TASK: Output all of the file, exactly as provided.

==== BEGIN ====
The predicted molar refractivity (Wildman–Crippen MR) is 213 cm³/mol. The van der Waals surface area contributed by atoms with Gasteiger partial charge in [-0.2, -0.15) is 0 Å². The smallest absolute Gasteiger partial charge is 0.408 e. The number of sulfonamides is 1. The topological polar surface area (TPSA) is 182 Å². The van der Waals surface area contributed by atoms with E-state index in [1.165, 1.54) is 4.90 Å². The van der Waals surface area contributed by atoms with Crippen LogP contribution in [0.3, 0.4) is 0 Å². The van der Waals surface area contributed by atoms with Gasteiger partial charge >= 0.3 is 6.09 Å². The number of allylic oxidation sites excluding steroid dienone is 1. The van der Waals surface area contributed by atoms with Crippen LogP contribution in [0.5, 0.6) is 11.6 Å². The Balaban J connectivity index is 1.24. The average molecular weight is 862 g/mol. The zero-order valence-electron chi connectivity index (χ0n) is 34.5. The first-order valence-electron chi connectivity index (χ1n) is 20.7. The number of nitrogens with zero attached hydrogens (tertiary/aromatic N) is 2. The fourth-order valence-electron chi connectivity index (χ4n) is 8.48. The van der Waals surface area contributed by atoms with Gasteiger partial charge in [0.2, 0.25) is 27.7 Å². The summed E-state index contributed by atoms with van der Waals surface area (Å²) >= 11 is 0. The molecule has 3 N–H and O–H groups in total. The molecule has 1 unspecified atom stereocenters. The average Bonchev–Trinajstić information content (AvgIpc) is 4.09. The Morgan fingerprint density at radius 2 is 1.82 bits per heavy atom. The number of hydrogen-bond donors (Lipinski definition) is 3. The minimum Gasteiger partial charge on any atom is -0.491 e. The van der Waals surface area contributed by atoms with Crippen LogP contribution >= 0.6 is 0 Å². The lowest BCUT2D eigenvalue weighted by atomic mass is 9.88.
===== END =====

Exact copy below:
The predicted molar refractivity (Wildman–Crippen MR) is 213 cm³/mol. The van der Waals surface area contributed by atoms with Gasteiger partial charge in [-0.2, -0.15) is 0 Å². The smallest absolute Gasteiger partial charge is 0.408 e. The number of sulfonamides is 1. The topological polar surface area (TPSA) is 182 Å². The van der Waals surface area contributed by atoms with E-state index in [1.165, 1.54) is 4.90 Å². The van der Waals surface area contributed by atoms with Crippen LogP contribution in [0.3, 0.4) is 0 Å². The van der Waals surface area contributed by atoms with Gasteiger partial charge >= 0.3 is 6.09 Å². The number of allylic oxidation sites excluding steroid dienone is 1. The van der Waals surface area contributed by atoms with Crippen LogP contribution in [0.5, 0.6) is 11.6 Å². The Balaban J connectivity index is 1.24. The average molecular weight is 862 g/mol. The zero-order valence-electron chi connectivity index (χ0n) is 34.5. The first-order valence-electron chi connectivity index (χ1n) is 20.7. The number of nitrogens with zero attached hydrogens (tertiary/aromatic N) is 2. The fourth-order valence-electron chi connectivity index (χ4n) is 8.48. The van der Waals surface area contributed by atoms with Gasteiger partial charge in [0.2, 0.25) is 27.7 Å². The summed E-state index contributed by atoms with van der Waals surface area (Å²) >= 11 is 0. The molecule has 3 N–H and O–H groups in total. The molecule has 1 unspecified atom stereocenters. The average Bonchev–Trinajstić information content (AvgIpc) is 4.09. The Morgan fingerprint density at radius 2 is 1.82 bits per heavy atom. The number of hydrogen-bond donors (Lipinski definition) is 3. The minimum Gasteiger partial charge on any atom is -0.491 e. The van der Waals surface area contributed by atoms with Crippen LogP contribution >= 0.6 is 0 Å². The lowest BCUT2D eigenvalue weighted by atomic mass is 9.88.